The Kantian Revolution in Philosophy

Lesson Objectives

Appreciate the revolution that Immanuel Kant brought to Western Philosophy

Appreciate Kant's realization that Ethics would now arise from reason alone

Understand the difference between Hypothetical & Categorical Imperatives

Understand the distinction between the Noumenal & Phenomenal world

Appreciate why Kant links Ethics & Phenomenology by using Aesthetics

Understand how Kant presents the Self as a Unity of Consciousness

Key Terms


Hypothetical Imperative

Categorical Imperative

Autonomous Lawmaker


Analytic Truth

Synthetic Truth


Phenomenal (Phenomenology)

Rational Man vs. Natural Man


Unity of Consciousness

The Kantian Revolution

Only two people have revolutionized Philosophy in 2300 years

• Aristotle organized philosophy ontologically ("what is?")

     • His Classical Philosophy focused on existence, form, and function

     • This became the way Medieval philosophers and theologians worked

• Kant organized philosophy not according to what is... but on what it is to think

     • Kant organizes and categorizes Modern Philosophy epistemologically

Why Does Kant reorganize Philosophy epistemologically?

• The two competing Western views of reality were epistemic claims

     • European Cartesian Rationalism – the mind is the path to knowledge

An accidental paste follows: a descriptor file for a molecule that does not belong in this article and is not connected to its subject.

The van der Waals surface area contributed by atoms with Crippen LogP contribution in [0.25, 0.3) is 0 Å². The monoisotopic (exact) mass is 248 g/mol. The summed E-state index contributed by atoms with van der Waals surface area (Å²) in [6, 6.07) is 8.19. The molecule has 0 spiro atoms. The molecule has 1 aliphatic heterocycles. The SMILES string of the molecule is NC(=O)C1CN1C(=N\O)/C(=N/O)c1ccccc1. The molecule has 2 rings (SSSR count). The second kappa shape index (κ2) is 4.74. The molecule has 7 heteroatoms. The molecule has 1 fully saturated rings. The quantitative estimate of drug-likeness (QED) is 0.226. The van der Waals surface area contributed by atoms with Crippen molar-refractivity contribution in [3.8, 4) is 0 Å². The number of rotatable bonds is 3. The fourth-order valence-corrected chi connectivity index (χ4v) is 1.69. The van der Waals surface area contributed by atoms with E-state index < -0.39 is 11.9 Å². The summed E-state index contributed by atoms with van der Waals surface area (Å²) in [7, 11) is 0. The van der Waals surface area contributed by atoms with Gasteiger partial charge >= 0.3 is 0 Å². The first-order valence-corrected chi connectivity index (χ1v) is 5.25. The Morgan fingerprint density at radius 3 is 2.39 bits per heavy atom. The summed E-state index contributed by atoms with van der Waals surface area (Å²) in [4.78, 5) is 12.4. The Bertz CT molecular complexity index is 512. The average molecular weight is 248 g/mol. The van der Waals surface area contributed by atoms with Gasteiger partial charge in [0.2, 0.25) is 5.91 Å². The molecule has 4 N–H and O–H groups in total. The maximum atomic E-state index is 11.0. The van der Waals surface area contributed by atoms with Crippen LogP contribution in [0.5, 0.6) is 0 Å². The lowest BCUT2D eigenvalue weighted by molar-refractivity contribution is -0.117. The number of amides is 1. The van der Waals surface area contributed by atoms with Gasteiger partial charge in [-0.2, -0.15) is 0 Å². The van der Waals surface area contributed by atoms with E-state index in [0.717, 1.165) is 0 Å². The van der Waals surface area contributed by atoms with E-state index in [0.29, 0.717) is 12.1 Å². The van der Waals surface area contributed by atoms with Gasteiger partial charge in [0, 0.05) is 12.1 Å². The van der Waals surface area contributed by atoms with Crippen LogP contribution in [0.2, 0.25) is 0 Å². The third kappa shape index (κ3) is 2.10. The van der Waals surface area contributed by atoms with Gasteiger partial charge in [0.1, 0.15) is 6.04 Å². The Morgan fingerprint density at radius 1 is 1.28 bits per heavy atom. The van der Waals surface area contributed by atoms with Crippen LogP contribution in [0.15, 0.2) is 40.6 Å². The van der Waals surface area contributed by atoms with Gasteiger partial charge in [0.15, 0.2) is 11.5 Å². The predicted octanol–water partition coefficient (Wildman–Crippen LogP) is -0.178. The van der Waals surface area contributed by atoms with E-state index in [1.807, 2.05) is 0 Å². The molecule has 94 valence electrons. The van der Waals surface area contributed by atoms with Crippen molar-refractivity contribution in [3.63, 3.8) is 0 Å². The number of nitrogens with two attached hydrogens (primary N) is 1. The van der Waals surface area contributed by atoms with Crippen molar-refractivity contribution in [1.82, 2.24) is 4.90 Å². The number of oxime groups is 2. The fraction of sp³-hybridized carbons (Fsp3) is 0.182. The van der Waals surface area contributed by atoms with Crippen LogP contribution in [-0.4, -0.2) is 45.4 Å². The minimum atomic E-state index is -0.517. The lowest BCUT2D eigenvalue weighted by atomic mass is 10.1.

• British Empiricism – all knowledge arises from physical experience

• One held objective truth was internal to our thinking (Rationalism), the other that objective truth was out there (Empiricism), waiting for us to discover it

• In either case, the promise was that objective truth was waiting for us

     • Kant's criticisms of both Rationalism and Empiricism will

     produce his first two critiques of Western Philosophy

Kant's Three Critiques of Western Philosophy

• 1st Critique (1781): Kant investigates theoretical reason (cf. Phenomenology)

     • Thinking done in the service of the natural world

• 2nd Critique (1788): Kant investigates practical reason (cf. Ethics)

     • Thinking done in the service of discovering absolute moral laws

• 3rd Critique (1790): Kant investigates our judgment and taste (cf. Aesthetics)

     • His first two critiques are theoretical and practical, but our subjective

     taste is neither of those. Taste, it turns out, transcends and links the two.